Gathering global data as a force for climate change

PhD student Lily Bui works with communities around the world to gather data from the bottom up.

Lily Bui’s path to her PhD program in urban studies and planning at MIT has been a meandering one, yet along the way she has followed her passions while finding new ways to support communities at the grassroots level.

Whether she is helping citizens deploy air-quality monitors, improving cycling throughout a city, or gathering hyperlocal stories about climate change, Bui always thinks big, harnessing the power of regular people to make a difference in the world.

Bui found a way to combine her media background and her interest in helping communities when she became involved in a project called ISeeChange, directed by Julia Kumari Drapkin, that is taking a grassroots, citizen observation approach to climate change storytelling.


The project started small: Rural farmers in the pilot community of Paonia, Colorado used the website to input observations from their own backyards, such as when the tomatoes came in, or how many storms there were, creating a record of environmental change in the process. The project has since expanded considerably. Through a collaboration with NASA, ISeeChange has incorporated large-scale satellite data of carbon dioxide levels in the atmosphere alongside the hyperlocal environmental observations, and the website now compiles environmental observations from people all over the world.

“The idea is to give people ownership over the climate change discussion, because sometimes it feels very far removed from our everyday lives,” says Bui. “But really it’s something that on an everyday level affects us and that we can contribute toward [solving], whether it’s by taking direct action and installing solar panels, or helping document the change as it happens so that other people are aware that it’s happening.”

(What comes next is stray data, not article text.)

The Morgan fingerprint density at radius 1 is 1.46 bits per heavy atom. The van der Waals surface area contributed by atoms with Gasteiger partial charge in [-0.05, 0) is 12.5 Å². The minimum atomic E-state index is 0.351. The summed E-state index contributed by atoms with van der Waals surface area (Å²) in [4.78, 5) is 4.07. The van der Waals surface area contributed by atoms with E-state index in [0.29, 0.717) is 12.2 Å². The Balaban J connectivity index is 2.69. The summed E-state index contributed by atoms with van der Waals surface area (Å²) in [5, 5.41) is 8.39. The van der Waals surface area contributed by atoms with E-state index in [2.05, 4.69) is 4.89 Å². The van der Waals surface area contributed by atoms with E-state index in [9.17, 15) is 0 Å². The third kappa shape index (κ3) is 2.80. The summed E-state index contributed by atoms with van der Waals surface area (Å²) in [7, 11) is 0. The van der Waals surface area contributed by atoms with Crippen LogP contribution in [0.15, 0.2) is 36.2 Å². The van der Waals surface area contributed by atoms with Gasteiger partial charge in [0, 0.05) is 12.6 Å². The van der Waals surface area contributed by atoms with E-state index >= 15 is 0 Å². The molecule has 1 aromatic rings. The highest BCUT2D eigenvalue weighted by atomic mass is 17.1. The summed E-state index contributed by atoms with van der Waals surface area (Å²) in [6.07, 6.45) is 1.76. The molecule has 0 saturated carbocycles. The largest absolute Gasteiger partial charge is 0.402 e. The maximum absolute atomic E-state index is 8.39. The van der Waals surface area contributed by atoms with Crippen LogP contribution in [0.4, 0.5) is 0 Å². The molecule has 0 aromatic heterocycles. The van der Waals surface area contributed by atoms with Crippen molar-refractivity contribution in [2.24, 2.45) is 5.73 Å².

As Bui began nearing the end of her degree in Comparative Media Studies/Writing, a practicum class called Crowdsourced City that she took with Sarah Williams, assistant professor of urban planning and director of the Civic Data Design Lab, helped her chart her path forward.

“What that format means is: It’s not just a class where you sit and you learn how to write this code or map this thing and then turn in a paper,” explains Bui. “It’s more like, we’re going to Nairobi and we’re partnering with students from the University of Nairobi to address a problem.”

The class focused its research efforts on an informal network of buses called the matatu system that is used by many people in Nairobi to commute to work. Because the matatu system is not operated by the government, little is known at the municipal level about how it functions. Bui and her classmates spent their week in Nairobi collaborating with local students and meeting with insurance companies, drivers, city planners, and the national transportation service, in an effort to figure out how the city could improve data collection.

“This was the first time that I had worked in the context of a developing country, and I realized that the need is so much greater in these contexts. So that kind of changed the way that I thought about things,” says Bui. “How I want to frame future research is to look at where the need is much greater, instead of focusing on cities that already have a lot of resources.”

The course, along with others she took, showed Bui that there were opportunities in academia to do practice-based work, so she decided to pursue a PhD in urban studies and planning, advised by Williams. Now, in the first year of her PhD, Bui isn’t sure exactly where her degree will take her, but she is open to the possibilities and eager to get started.

“If there’s any place that I can do the weird stuff that I like to do, it would be in academia, and it would be at MIT,” says Bui. “I’m not quite satisfied with being pigeonholed into one role, and I think that’s just going to stay the case for the rest of my life.”

More information: Massachusetts Institute of Technology (MIT)

Comments are closed, but trackbacks and pingbacks are open.